Mentions: The results of frequency noise measurement of the RF signal are presented by line (1) in Fig. 3. The figure shows that the instantaneous linewidth of the beat note, defined as (here Sν is the floor of the frequency noise shown in Fig. 3), is less than 0.1 Hz. The free running laser has 2 MHz instantaneous linewidth (see inset in Fig. 3). This demonstrates that self-injection locking improved the DFB laser linewidth by nearly seven orders of magnitude.

Bottom Line: Advanced applications in optical metrology demand improved lasers with high spectral purity, in form factors that are small and insensitive to environmental perturbations.However, stability and spectral purity improvements of these lasers have only been validated with rack-mounted support equipment, assembled with fibre lasers to marginally improve their noise performance.In this work we report on a realization of a heterogeneously integrated, chip-scale semiconductor laser featuring 30-Hz integral linewidth as well as sub-Hz instantaneous linewidth.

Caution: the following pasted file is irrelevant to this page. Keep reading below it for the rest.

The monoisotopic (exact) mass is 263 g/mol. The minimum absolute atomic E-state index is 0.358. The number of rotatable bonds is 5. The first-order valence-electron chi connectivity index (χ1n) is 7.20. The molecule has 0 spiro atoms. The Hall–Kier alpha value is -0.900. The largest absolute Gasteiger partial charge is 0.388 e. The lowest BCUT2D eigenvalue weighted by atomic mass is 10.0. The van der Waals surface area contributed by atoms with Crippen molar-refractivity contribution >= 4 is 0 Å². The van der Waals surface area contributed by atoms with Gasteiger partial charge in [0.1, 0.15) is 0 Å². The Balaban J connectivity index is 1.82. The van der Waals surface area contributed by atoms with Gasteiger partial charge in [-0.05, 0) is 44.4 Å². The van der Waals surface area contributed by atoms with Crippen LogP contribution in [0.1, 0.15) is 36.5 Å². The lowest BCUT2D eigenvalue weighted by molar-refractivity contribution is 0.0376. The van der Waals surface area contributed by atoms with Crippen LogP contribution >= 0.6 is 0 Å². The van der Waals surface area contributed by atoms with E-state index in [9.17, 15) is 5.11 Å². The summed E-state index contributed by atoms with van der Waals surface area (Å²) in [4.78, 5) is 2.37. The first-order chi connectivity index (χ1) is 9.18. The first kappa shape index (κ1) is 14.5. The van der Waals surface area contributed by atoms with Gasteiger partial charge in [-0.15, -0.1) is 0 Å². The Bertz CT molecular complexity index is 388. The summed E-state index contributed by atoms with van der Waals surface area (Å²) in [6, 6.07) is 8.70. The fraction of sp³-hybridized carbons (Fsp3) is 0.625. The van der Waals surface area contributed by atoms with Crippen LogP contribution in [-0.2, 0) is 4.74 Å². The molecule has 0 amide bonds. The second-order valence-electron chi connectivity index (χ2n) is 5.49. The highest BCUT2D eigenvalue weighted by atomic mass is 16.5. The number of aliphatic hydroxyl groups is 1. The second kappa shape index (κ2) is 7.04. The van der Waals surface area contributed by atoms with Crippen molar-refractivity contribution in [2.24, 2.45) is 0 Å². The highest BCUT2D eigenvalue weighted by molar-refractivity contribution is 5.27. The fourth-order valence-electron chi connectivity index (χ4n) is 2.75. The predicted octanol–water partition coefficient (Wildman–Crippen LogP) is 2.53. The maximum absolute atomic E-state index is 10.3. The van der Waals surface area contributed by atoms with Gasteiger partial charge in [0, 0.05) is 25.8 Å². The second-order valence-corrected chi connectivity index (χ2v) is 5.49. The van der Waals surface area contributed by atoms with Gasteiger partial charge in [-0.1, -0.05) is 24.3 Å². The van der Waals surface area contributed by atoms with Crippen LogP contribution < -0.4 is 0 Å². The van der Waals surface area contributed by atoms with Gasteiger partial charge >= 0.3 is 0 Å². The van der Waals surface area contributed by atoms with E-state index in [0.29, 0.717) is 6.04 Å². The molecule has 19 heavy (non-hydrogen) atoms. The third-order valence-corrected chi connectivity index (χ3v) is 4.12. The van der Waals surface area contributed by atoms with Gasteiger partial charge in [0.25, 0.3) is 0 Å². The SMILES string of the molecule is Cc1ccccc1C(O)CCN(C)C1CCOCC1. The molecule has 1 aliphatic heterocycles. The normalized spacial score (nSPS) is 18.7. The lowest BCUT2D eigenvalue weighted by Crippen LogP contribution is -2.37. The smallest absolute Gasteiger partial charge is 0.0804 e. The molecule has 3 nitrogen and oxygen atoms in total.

View Article: PubMed Central - PubMed

Affiliation: OEwaves Inc., 465 North Halstead Street, Suite 140, Pasadena, California 91107, USA.

ABSTRACT
Advanced applications in optical metrology demand improved lasers with high spectral purity, in form factors that are small and insensitive to environmental perturbations. While laboratory-scale lasers with extraordinarily high stability and low noise have been reported, all-integrated chip-scale devices with sub-100 Hz linewidth have not been previously demonstrated. Lasers integrated with optical microresonators as external cavities have the potential for substantial reduction of noise. However, stability and spectral purity improvements of these lasers have only been validated with rack-mounted support equipment, assembled with fibre lasers to marginally improve their noise performance. In this work we report on a realization of a heterogeneously integrated, chip-scale semiconductor laser featuring 30-Hz integral linewidth as well as sub-Hz instantaneous linewidth.

No MeSH data available.


Related in: MedlinePlus